For something served hot and soothing, there’s nothing like Mexican soup, as much a comfort food in the land of Montezuma as it is in the United States. The caldo siete mares (literally seven seas soup) features seven types of seafood (including fish, clams, crab and squid) and is served in a swimming pool-sized bowl. At many other restaurants this is a dish in dire need of desalinization, but at Mariscos Altamar, it’s salted just right. It’s also hearty and filling. Arriving at your table steaming hot, the caldo siete mares is wonderful year-round, but is especially satisfying on cold days.
Pescatorian delights include mojarra served several different ways. Mojarra, a prominent fish on mariscos menus throughout Latin American, is a name given various species of fish, including tilapia. At Mariscos Altamar, the mojarra is served whole–head to tail–and is deeply (maybe overly so) fried. The garlic mojarra with mushrooms is crisp and a bit dry on the outside, but penetrate that gruff exterior with a fork and you’re rewarded with a firm-fleshed white fish complemented very well by the garlic-mushroom topping (which would be even better using freshly chopped garlic instead of minced garlic out of a jar). This dish is served with French fries (accompanied by cold ketchup) and rice.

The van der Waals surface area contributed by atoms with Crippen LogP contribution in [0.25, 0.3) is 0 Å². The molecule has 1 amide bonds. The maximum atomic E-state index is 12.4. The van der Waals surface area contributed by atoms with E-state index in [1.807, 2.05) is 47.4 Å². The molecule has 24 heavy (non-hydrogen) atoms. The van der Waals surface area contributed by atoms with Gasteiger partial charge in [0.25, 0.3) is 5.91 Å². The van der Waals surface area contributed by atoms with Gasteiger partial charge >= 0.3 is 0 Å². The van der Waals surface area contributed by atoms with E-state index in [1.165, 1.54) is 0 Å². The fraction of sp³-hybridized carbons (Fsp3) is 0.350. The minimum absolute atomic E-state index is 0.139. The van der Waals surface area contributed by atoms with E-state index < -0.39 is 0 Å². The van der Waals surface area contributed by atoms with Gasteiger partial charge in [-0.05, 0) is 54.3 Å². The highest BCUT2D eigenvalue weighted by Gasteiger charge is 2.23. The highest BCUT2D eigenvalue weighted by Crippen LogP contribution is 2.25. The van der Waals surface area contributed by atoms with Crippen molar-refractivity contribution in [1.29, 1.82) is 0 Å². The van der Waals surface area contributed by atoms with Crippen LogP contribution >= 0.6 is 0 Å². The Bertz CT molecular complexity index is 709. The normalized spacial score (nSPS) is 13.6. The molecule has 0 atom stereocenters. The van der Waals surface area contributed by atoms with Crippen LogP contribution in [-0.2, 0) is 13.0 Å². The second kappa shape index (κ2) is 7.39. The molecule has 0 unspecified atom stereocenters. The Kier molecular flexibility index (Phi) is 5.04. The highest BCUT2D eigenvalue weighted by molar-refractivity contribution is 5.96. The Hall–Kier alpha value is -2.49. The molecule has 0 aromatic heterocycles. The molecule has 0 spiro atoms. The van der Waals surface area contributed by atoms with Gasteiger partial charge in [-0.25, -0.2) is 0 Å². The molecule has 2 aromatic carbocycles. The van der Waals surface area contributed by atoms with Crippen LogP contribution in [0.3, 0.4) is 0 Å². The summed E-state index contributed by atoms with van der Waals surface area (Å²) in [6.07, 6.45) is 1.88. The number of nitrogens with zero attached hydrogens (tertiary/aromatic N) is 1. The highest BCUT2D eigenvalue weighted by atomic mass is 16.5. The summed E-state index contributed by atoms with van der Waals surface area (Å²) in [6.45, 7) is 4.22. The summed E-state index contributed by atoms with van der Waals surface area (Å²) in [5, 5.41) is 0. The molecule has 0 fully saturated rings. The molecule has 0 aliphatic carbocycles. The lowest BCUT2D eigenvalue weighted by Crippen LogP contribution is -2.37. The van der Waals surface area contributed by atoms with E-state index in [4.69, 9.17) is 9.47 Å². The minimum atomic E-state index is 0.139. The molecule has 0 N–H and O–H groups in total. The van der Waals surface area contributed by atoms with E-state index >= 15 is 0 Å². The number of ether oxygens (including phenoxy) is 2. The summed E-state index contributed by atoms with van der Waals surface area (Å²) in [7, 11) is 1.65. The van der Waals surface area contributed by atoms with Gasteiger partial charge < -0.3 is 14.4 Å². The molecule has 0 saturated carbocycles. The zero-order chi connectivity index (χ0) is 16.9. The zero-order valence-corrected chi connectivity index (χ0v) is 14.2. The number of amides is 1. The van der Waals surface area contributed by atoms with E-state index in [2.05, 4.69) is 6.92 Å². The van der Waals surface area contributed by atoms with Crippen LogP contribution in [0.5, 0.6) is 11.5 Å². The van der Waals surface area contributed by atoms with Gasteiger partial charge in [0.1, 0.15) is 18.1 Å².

Landlubbers need not feel as if they’ve been left on the dock of the bay. Meaty options abound for carnivores of all dispositions as well as do Mexican menu standards such as enchiladas, tacos, chile rellenos and burritos (none of which are adorned with Velveeta). The menu includes a section dedicated solely to steaks and no pedestrian slabs are these. They include the charbroiled and marinated Tampiquena Steak; the Steak A La Duranguense, a grilled top sirloin topped with a roasted Anaheim chile; Steak Milanesa, a steak breaded in a house specialty mix and even a traditional grilled New York steak, albeit one served with mushroom sauce.
The least “adventurous” steak is the Carne Asada (pictured above), a simple steak garnished with guacamole and pico de gallo. Simple, in this case, doesn’t mean flavorless nor does the thinness of this slab of beef signify a penurious portion. This is a very tasty, surprisingly tender steak. Even though it is perhaps not even a half-inch thick, this slab spreads out to about ten ounces of meat.
All steak plates are served with rice, beans and your choice of tortillas (corn or flour). The accommodating wait staff will even let you substitute a baked potato for rice and beans if you ask nicely. You’ll want to ask. With apologies to the Irish, no one bakes a potato like a Mexican and Mariscos Altamar does it better than just about anybody. These are not puny, wrinkly potatoes. They’re about half the size of a football, baked to absolute perfection and just dripping in real butter.
One of the restaurant’s most popular and unique desserts is akin to a cheesecake chimichanga. Creamy cheesecake (we had banana caramel) is wrapped in a pastry tortilla which is then fried until flaky and golden then dusted with cinnamon and sugar. It’s served with strawberry and vanilla ice cream and is as rich and refreshing as any dessert we’ve had at any Mexican restaurant.